North Durham

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State of North Durham
North Durham Flag.jpg New Emblem.png
Durham, ESC, Bowburn Map.png
Blue: North Durham
Black: South Durham
Purple: Levaria
Orange: Democratic Republic of Filostonia
Green: People's Republic of Bowburn
Rose: East Sorrenian Confederacy

National Anthem:
The Motherland is Calling!

The Motherland Is Calling

One nation, for the good of the people

Official languages English

Denomyn Sorrenian

Government Federal Presidential Republic
President Miles of Sorrenia (USWP)
Prime Minister Harry of Sorrenia (NDLP)
Governor Andrew Janiszewski (NDLP)

-Type Unicameral
Seats 18

– Formation 07/10/13

Area controlled 11.76 km2

Population (active and knowing) 12

Population (claimed) est. 40,000

Currency Sorrenian Dollar ($)

Drives on the left

Military Revolutionary Army, Conflicts

Date formats Gregorian calendar


The name "Durham" comes from the Old English "dun", meaning hill, and the Old Norse "holme", which translates to island. The Lord Bishop of Durham takes a Latin variation of the city's name in his official signature, which is signed "N. Dunelm".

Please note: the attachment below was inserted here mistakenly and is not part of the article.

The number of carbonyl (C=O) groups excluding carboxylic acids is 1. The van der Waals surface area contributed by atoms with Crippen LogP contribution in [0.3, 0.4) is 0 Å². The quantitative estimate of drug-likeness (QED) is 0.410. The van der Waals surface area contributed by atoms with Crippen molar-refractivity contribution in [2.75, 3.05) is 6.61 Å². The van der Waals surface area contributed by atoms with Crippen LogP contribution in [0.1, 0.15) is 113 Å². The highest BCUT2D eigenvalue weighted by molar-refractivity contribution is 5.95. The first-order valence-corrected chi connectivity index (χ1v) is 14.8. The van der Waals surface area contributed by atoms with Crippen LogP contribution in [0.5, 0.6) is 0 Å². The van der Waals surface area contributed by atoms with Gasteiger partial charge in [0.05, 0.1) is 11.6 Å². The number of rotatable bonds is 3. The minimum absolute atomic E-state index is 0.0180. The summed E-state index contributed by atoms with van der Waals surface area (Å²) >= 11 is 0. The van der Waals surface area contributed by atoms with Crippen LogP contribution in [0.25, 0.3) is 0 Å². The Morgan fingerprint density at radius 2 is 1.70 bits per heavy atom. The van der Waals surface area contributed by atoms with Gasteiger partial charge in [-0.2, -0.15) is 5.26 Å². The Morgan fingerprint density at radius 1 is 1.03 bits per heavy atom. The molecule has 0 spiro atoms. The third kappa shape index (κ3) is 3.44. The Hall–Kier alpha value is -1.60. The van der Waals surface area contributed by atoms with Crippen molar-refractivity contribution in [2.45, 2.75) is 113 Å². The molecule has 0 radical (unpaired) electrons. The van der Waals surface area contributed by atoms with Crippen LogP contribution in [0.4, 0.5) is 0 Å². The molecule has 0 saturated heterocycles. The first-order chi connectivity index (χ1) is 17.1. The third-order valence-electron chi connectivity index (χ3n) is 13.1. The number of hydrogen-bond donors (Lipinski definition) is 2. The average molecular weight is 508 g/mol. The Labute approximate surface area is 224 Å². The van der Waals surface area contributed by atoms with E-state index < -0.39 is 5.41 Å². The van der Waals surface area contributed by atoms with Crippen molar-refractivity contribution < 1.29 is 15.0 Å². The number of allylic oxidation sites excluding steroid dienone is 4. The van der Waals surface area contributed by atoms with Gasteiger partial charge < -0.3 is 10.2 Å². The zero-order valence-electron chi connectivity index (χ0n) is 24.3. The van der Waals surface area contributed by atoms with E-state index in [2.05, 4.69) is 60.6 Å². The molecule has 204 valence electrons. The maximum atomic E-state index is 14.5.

As North Durham is located in the North, it was coined "North Durham".


The flag is the historic flag used by the city of Durham, with the star of Sorrenia in the top left corner.

Micronational History

North Durham began as a joint state with South Durham in Kozlova, a now deceased micronation. Durham quickly became the capital area of Sorrenia, due to the large number of Sorrenian's living in the city, as well as it's cultural heritage. The Sorrenian government officially declared North Durham a state of Sorrenia on the 28th of May, 2014, after months of being de facto controlled by Sorrenia, without having any lawful representation. It was decided that the city of Durham should be split into two equal states, due to the high population. This allowed for the city of Durham to have two representatives rather than one. The two states were coined the "Mainland Sorrenia", along with Eurania and The Democratic Republic of Filostonia to the north.